At this point, the best way to encourage Israelis and Palestinians to return to the negotiating table is to work to level the playing field. Because the US clearly won’t do that, the EU must take the lead, sending a message that is as forceful as it is necessary, by immediately recognizing the State of Palestine.

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Photo by Abid Katib/Getty Images.

By Javier Solana

MADRID — Once again, US President Donald Trump has taken a unilateral approach to foreign policy — this time, by recognizing Jerusalem as the capital of Israel. And once again, Trump has misinterpreted the realities of the Middle East. Given that his latest move — which effectively blew up more than 70 years of international consensus — could precipitate a rapid deterioration in the region, it is imperative that the European Union step up.

The Trump administration’s Middle East policy rests on a reinvigorated alliance between the United States and Saudi Arabia. Every American president since John F. Kennedy has made his first foreign visit either to Mexico, Canada, or Europe. Not Trump. He made a beeline to Riyadh, where he participated in a summit with 54 Muslim-majority countries and delivered an inflammatory speech vilifying Iran, which he asserted should be shunned by the international community. …


The climate policies lauded in Paris at the One Planet Summit this month are essentially high-cost, low-effect gestures. While the EU will devote 20% of its budget this year to climate-related action, even fully achieving the accord’s emissions targets throughout this century would prevent just 0.053°C of global warming by 2100.

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Photo by Oliver Berg/AFP/Getty Images.

By Bjørn Lomborg

JAIPUR — Two years after the Paris climate agreement was signed, the French capital this month again attracted the world’s good and great, who gathered for President Emmanuel Macron’s One Planet Summit. In turns blasting US President Donald Trump for withdrawing from the Paris accord and telling each other that it remains on track, politicians formed a self-congratulatory huddle with celebrity campaigners and business leaders.

We should treat such smug bonhomie with caution. …


“Carbon majors,” like big oil and gas companies, have long been the focus of efforts to curb climate change and stem rising temperatures. And yet, while energy giants like Exxon and Shell have drawn fire for their roles in warming the planet, the corporate meat and dairy industries have largely avoided scrutiny.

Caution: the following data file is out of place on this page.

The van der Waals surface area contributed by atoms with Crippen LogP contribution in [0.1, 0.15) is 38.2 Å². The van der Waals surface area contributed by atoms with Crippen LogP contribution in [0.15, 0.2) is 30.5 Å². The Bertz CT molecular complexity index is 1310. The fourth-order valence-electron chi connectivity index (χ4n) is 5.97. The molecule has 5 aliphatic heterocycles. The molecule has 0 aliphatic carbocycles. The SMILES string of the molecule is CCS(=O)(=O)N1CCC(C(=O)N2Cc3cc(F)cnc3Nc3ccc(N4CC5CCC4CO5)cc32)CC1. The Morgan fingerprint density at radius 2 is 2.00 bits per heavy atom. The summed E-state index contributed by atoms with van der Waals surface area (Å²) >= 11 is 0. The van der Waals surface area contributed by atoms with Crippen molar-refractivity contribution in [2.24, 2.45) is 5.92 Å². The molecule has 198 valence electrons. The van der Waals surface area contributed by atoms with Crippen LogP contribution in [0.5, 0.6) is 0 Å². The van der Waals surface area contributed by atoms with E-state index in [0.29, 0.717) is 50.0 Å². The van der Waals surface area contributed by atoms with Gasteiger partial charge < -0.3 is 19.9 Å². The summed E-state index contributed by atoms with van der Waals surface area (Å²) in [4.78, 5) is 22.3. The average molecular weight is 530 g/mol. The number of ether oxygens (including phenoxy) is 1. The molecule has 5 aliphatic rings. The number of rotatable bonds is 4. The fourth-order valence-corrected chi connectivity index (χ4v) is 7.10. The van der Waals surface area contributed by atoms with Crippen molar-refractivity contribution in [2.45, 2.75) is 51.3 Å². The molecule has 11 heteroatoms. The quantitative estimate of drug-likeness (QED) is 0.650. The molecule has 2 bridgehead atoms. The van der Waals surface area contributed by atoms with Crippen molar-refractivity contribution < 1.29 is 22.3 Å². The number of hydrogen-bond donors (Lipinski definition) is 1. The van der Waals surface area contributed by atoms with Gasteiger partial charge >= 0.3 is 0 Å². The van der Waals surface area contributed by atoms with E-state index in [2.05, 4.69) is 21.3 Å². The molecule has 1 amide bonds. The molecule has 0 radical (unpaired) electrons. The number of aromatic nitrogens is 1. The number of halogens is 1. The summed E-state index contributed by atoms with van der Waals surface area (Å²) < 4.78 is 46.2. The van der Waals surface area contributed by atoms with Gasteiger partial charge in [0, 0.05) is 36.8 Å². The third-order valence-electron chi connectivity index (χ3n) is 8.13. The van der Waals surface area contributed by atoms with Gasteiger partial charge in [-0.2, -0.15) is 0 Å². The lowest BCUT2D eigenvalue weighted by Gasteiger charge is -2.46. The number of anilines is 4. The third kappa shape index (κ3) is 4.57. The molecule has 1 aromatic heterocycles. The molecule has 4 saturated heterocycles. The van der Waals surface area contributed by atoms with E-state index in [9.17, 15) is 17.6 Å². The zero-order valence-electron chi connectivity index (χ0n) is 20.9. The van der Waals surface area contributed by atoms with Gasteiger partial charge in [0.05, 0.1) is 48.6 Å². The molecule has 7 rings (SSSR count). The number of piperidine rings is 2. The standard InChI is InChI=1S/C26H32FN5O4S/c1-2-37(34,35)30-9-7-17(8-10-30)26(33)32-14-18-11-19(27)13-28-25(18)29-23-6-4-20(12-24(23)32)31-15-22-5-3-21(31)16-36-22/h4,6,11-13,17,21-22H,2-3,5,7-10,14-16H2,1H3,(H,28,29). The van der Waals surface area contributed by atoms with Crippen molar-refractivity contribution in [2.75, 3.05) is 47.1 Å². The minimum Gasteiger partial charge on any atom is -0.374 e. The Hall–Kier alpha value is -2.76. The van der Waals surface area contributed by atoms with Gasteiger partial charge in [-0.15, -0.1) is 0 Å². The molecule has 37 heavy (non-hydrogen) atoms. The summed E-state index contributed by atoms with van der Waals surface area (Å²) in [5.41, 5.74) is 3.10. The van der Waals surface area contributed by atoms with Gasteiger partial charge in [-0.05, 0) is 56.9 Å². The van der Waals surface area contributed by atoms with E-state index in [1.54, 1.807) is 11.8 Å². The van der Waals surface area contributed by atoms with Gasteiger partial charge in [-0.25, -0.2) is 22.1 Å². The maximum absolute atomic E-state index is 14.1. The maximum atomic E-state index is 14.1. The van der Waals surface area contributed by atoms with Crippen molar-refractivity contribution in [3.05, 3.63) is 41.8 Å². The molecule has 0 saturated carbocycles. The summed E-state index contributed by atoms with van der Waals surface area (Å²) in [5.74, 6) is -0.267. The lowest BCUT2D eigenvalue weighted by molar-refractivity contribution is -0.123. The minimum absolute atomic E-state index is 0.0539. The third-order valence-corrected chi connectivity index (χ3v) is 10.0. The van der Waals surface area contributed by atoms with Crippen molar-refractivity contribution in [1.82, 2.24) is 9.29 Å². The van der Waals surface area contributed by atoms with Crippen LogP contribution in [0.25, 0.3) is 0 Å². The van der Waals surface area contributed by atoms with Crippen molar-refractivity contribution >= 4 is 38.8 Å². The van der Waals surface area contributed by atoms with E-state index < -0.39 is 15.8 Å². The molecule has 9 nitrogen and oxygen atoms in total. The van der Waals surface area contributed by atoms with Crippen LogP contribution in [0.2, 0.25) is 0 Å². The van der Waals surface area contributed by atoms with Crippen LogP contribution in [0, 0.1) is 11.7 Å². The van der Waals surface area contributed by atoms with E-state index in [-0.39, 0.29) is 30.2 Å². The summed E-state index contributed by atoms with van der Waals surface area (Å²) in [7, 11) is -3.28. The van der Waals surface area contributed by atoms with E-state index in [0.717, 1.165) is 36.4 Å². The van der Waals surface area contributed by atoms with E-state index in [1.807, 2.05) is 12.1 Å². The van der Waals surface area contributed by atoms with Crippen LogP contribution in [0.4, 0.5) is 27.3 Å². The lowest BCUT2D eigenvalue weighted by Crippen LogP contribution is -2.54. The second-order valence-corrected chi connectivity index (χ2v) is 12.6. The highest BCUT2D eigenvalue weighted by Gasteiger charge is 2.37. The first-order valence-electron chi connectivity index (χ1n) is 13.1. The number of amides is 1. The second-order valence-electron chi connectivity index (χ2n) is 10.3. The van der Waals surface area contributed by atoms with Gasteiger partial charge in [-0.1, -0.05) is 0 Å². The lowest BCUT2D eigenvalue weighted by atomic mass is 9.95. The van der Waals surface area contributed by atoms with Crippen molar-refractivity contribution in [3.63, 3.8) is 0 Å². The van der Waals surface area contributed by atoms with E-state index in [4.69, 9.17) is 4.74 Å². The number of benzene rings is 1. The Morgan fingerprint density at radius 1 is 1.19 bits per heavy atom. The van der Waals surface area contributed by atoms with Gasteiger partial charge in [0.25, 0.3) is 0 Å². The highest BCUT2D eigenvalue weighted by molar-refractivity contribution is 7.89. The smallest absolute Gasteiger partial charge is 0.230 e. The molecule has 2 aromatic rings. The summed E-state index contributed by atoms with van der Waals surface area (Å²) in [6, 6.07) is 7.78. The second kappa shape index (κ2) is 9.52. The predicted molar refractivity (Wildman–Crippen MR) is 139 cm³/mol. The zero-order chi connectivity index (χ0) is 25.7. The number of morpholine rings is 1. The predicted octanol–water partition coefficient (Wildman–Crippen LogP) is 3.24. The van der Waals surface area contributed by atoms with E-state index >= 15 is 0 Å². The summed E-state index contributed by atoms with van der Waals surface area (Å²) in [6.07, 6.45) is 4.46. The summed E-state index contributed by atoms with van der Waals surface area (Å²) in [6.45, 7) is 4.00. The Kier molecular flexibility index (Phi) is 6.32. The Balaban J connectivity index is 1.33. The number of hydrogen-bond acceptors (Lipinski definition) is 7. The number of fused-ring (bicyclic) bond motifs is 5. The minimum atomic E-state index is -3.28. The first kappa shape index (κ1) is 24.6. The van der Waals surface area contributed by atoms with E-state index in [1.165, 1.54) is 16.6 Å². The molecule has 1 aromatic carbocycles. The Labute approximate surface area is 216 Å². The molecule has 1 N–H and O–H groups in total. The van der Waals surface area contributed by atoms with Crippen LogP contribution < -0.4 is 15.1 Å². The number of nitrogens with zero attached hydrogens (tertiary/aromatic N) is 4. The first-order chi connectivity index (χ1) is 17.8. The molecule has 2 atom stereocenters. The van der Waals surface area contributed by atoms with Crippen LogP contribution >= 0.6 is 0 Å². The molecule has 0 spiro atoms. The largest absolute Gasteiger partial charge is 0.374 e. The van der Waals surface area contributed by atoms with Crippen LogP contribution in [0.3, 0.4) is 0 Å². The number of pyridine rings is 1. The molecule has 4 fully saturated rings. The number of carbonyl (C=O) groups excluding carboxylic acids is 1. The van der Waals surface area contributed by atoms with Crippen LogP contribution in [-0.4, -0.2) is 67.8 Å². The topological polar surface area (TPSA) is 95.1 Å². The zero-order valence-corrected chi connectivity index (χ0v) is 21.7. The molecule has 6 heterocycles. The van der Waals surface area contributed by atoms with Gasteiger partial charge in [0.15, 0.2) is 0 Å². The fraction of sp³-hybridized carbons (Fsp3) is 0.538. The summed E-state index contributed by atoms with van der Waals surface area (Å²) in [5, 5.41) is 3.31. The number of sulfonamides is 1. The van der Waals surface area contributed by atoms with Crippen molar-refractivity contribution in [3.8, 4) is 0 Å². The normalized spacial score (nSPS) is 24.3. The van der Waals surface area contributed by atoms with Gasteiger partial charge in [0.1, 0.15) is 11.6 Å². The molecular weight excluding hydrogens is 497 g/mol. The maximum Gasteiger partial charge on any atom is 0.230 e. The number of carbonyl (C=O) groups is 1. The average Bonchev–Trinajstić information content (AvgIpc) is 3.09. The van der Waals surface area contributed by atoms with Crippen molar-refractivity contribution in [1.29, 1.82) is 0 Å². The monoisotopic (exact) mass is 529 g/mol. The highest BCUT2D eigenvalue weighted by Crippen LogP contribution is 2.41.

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Photo by Daniel Garcia/AFP/Getty Images.

By Shefali Sharma

BERLIN — Last year, three of the world’s largest meat companies — JBS, Cargill, and Tyson Foods — emitted more greenhouse gases than France, and nearly as much as some big oil companies. And yet, while energy giants like Exxon and Shell have drawn fire for their role in fueling climate change, the corporate meat and dairy industries have largely avoided scrutiny. If we are to avert environmental disaster, this double standard must change.

To bring attention to this issue, the Institute for Agriculture and Trade Policy, GRAIN, and Germany’s Heinrich Böll Foundationrecently teamed up to study the “supersized climate footprint” of the global livestock trade. What we found was shocking. In 2016, the world’s 20 largest meat and dairy companies emitted more greenhouse gases than Germany. …


Legal setbacks in the US have forced the tobacco industry to concede that its products are harmful, and that for decades cigarette producers deliberately misled the public about the health effects of smoking. But these “corrective statements” do not mean that the war with the industry is over.

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Photo by Michel Porro/Getty Images.

By Tedros Adhanom Ghebreyesus and Tabaré Ramón Vázquez

GENEVA — We all know how bad tobacco is, that it kills millions of people every year, and that it harms many more. We also know that tobacco companies have consistently lied about how much damage their products cause.

But now, even Big Tobacco has been forced to state the facts publicly. After losing a string of appeals following a 2006 US federal court ruling, four companies have been forced to reveal the truth behind years of deceptive marketing, by publishing advertisements containing “corrective statements” in US newspapers and on television. …


A chaotic Brexit, in which key questions about the relationship between the UK and the EU are left unanswered, may be avoided, but severe political and economic harm could still await both sides. What, then, accounts for the evident lack of urgency in taking the necessary steps to avoid such a scenario?

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Photo by Tolga Akmen/AFP/Getty Images.

By Jean Pisani-Ferry

PARIS — On December 8, the United Kingdom and the European Union’s 27 members settled on some key aspects of the Brexit divorce agreement, opening the way for the decision, on December 15, to open a new chapter in negotiations, focused on addressing the future EU-UK relationship and transitional arrangements. This is good news, not least because it averts the worst-case scenario: a hard Brexit. But what lies ahead is much more challenging.

It seemed for some time that Europe would sleepwalk into hard Brexit. With the UK’s ruling Conservative Party deeply divided, and the EU seemingly unwilling to act strategically, the likelihood of a no-deal cliff-edge scenario appeared high. …